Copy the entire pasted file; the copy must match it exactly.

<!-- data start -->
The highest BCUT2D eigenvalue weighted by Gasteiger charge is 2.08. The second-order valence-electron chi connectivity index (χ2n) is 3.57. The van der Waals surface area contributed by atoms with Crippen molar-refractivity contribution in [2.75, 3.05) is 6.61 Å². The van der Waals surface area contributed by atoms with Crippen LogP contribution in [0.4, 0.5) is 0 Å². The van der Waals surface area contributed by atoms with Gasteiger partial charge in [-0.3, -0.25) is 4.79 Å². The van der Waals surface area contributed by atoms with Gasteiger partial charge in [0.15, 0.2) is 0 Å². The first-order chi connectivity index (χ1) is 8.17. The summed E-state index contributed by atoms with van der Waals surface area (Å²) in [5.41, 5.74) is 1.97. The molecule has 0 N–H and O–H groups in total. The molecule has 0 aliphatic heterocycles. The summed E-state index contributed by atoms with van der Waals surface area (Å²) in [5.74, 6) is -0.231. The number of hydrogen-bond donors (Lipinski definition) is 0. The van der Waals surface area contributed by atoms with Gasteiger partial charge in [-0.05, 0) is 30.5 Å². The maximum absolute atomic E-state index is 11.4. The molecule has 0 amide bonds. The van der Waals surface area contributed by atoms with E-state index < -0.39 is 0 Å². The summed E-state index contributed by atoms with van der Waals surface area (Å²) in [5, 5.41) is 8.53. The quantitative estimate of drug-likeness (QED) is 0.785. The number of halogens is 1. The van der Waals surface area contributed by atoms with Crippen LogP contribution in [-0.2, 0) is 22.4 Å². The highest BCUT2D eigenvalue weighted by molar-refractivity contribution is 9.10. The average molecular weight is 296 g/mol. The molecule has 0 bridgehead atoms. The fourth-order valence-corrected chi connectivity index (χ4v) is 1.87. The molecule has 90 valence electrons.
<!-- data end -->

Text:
The highest BCUT2D eigenvalue weighted by Gasteiger charge is 2.08. The second-order valence-electron chi connectivity index (χ2n) is 3.57. The van der Waals surface area contributed by atoms with Crippen molar-refractivity contribution in [2.75, 3.05) is 6.61 Å². The van der Waals surface area contributed by atoms with Crippen LogP contribution in [0.4, 0.5) is 0 Å². The van der Waals surface area contributed by atoms with Gasteiger partial charge in [-0.3, -0.25) is 4.79 Å². The van der Waals surface area contributed by atoms with Gasteiger partial charge in [0.15, 0.2) is 0 Å². The first-order chi connectivity index (χ1) is 8.17. The summed E-state index contributed by atoms with van der Waals surface area (Å²) in [5.41, 5.74) is 1.97. The molecule has 0 N–H and O–H groups in total. The molecule has 0 aliphatic heterocycles. The summed E-state index contributed by atoms with van der Waals surface area (Å²) in [5.74, 6) is -0.231. The number of hydrogen-bond donors (Lipinski definition) is 0. The van der Waals surface area contributed by atoms with Gasteiger partial charge in [-0.05, 0) is 30.5 Å². The maximum absolute atomic E-state index is 11.4. The molecule has 0 amide bonds. The van der Waals surface area contributed by atoms with E-state index < -0.39 is 0 Å². The summed E-state index contributed by atoms with van der Waals surface area (Å²) in [5, 5.41) is 8.53. The quantitative estimate of drug-likeness (QED) is 0.785. The number of halogens is 1. The van der Waals surface area contributed by atoms with Crippen LogP contribution in [-0.2, 0) is 22.4 Å². The highest BCUT2D eigenvalue weighted by molar-refractivity contribution is 9.10. The average molecular weight is 296 g/mol. The molecule has 0 bridgehead atoms. The fourth-order valence-corrected chi connectivity index (χ4v) is 1.87. The molecule has 90 valence electrons.